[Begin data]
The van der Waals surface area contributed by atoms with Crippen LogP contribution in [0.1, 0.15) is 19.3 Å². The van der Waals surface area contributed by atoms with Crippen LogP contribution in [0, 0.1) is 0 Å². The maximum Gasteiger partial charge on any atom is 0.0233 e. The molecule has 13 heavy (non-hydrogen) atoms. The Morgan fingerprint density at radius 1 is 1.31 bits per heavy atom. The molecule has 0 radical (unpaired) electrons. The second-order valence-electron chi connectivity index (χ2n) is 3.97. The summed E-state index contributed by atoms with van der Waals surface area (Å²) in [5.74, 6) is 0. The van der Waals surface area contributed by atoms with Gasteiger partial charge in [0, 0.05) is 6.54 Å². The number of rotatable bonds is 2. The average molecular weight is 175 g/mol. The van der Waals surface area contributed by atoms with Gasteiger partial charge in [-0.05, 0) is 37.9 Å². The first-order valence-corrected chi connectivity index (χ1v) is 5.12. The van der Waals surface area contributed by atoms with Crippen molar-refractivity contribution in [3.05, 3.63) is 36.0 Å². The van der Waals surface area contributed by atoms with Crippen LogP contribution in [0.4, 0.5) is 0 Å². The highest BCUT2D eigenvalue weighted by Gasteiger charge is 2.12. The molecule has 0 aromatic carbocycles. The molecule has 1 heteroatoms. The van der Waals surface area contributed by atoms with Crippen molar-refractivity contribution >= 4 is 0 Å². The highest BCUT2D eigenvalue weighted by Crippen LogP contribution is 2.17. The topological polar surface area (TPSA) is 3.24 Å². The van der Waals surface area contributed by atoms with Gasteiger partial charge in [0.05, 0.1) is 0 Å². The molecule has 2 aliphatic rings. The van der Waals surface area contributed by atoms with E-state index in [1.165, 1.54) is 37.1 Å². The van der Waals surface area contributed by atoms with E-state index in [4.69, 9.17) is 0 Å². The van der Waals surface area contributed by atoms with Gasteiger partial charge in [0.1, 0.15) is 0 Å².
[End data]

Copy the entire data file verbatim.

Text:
The van der Waals surface area contributed by atoms with Crippen LogP contribution in [0.1, 0.15) is 19.3 Å². The van der Waals surface area contributed by atoms with Crippen LogP contribution in [0, 0.1) is 0 Å². The maximum Gasteiger partial charge on any atom is 0.0233 e. The molecule has 13 heavy (non-hydrogen) atoms. The Morgan fingerprint density at radius 1 is 1.31 bits per heavy atom. The molecule has 0 radical (unpaired) electrons. The second-order valence-electron chi connectivity index (χ2n) is 3.97. The summed E-state index contributed by atoms with van der Waals surface area (Å²) in [5.74, 6) is 0. The van der Waals surface area contributed by atoms with Gasteiger partial charge in [0, 0.05) is 6.54 Å². The number of rotatable bonds is 2. The average molecular weight is 175 g/mol. The van der Waals surface area contributed by atoms with Gasteiger partial charge in [-0.05, 0) is 37.9 Å². The first-order valence-corrected chi connectivity index (χ1v) is 5.12. The van der Waals surface area contributed by atoms with Crippen molar-refractivity contribution in [3.05, 3.63) is 36.0 Å². The van der Waals surface area contributed by atoms with Crippen LogP contribution in [0.4, 0.5) is 0 Å². The highest BCUT2D eigenvalue weighted by Gasteiger charge is 2.12. The molecule has 0 aromatic carbocycles. The molecule has 1 heteroatoms. The van der Waals surface area contributed by atoms with Crippen molar-refractivity contribution >= 4 is 0 Å². The highest BCUT2D eigenvalue weighted by Crippen LogP contribution is 2.17. The topological polar surface area (TPSA) is 3.24 Å². The van der Waals surface area contributed by atoms with Gasteiger partial charge in [0.05, 0.1) is 0 Å². The molecule has 2 aliphatic rings. The van der Waals surface area contributed by atoms with E-state index in [1.165, 1.54) is 37.1 Å². The van der Waals surface area contributed by atoms with E-state index in [4.69, 9.17) is 0 Å². The van der Waals surface area contributed by atoms with Gasteiger partial charge in [0.1, 0.15) is 0 Å².